Our group ended up getting just one moose that day. Normally they get a few. We had seen more, but they were in the woods and the gunmen couldn't get a clear shot. So we ended the day with one. We had wanted to see them gut it, but by the time we told them through the radio to wait for us to get there... they had already finished. But, we did get to see a pile of guts!

And then we sat on it! It was jiggly and kind of gross. 

After we got that one we went through two more forests with no luck. So we took it to the building where they skin it and chop up the meat and everything. They started off skinning its legs, and then they put it in this machine type thing where they hang it up by its feet, and the machine holds on to the skin from legs, and then they pull the moose up and it rips off all of the skin! Then once it gets to the head, they chop the head off. I helped skin part of it! I cut a little bit off the leg... but then I hit a vein and got creeped out when the blood started squirting out... so I stopped. 

I'm not entirely sure what happened next, because next time I looked, they cut the feet off with an electric saw, and then I was watching the head because Emily's host dad was taking the tongue out so we could have it to eat, and then next I knew there was no more moose hanging in the barn.

They had cut the antlers off... which were pretty deformed, and they gave them to Emily and I! I was so happy! Even though they're really small and mine is bumpy and weird, it's still awesome! (And my dog is VERY interested in it)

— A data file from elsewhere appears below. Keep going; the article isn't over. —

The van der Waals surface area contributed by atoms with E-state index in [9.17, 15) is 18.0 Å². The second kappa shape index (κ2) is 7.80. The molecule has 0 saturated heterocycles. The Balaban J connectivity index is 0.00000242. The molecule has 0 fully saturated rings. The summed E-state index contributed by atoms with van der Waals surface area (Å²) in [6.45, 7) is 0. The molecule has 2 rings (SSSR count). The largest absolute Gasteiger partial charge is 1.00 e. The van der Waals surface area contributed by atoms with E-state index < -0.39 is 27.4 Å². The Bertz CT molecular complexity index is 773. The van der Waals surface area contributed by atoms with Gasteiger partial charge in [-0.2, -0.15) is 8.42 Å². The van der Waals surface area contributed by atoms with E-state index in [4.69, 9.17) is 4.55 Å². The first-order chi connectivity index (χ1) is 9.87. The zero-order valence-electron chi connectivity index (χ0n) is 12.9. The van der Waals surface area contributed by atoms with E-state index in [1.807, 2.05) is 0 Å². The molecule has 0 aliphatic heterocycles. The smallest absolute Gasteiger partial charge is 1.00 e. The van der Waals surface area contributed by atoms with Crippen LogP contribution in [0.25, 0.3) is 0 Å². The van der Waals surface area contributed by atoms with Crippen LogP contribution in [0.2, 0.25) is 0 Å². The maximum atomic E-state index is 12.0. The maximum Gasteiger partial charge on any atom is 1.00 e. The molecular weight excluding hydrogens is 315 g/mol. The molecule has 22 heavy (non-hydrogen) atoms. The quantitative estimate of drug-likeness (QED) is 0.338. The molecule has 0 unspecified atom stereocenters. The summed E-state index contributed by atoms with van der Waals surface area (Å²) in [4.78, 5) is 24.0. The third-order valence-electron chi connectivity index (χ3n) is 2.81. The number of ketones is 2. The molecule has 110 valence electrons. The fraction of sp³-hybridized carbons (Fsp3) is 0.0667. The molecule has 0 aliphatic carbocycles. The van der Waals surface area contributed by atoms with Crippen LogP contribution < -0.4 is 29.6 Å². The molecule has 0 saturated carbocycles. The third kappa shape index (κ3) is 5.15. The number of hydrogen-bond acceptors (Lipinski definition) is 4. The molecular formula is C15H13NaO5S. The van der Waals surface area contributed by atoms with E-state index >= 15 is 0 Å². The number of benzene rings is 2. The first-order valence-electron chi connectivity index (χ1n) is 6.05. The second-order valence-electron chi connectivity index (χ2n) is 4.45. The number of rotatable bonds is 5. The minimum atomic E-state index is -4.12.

With the skin, they salt it and fold it up and put it in a pile with the others, because someone comes and picks them all up in February, and the hunters get some money for it.

But the next day... I ate some tongue. It was boiled, and then the skin was peeled off.

And then about a minute later... I ate some. 

It was terrible! I ate the smallest piece... but all I could think was "is this how my tongue would be if I cooked it?", so it was not enjoyed by me. But I'm sure it would've been good if I wasn't thinking about what I was eating. But I just couldn't get over that. I was jumping up and down running around the house while trying to swallow it. Those of you that know me can probably totally picture that and know exactly what I did. Others.... well it's up to your imagination. 
BUT, now I can say I have eaten moose tongue. 

I forgot to post this before, but, I know I said you can e-mail me if you have any questions or just want to comment on something, but I didn't post my e-mail. So, it's hannah_34_21@hotmail.com
I look forward to hearing from you guys!

EYP.... finally.

First of all... I know I promised this post like 2 weeks ago, but I didn't do it. I was too busy enjoying life.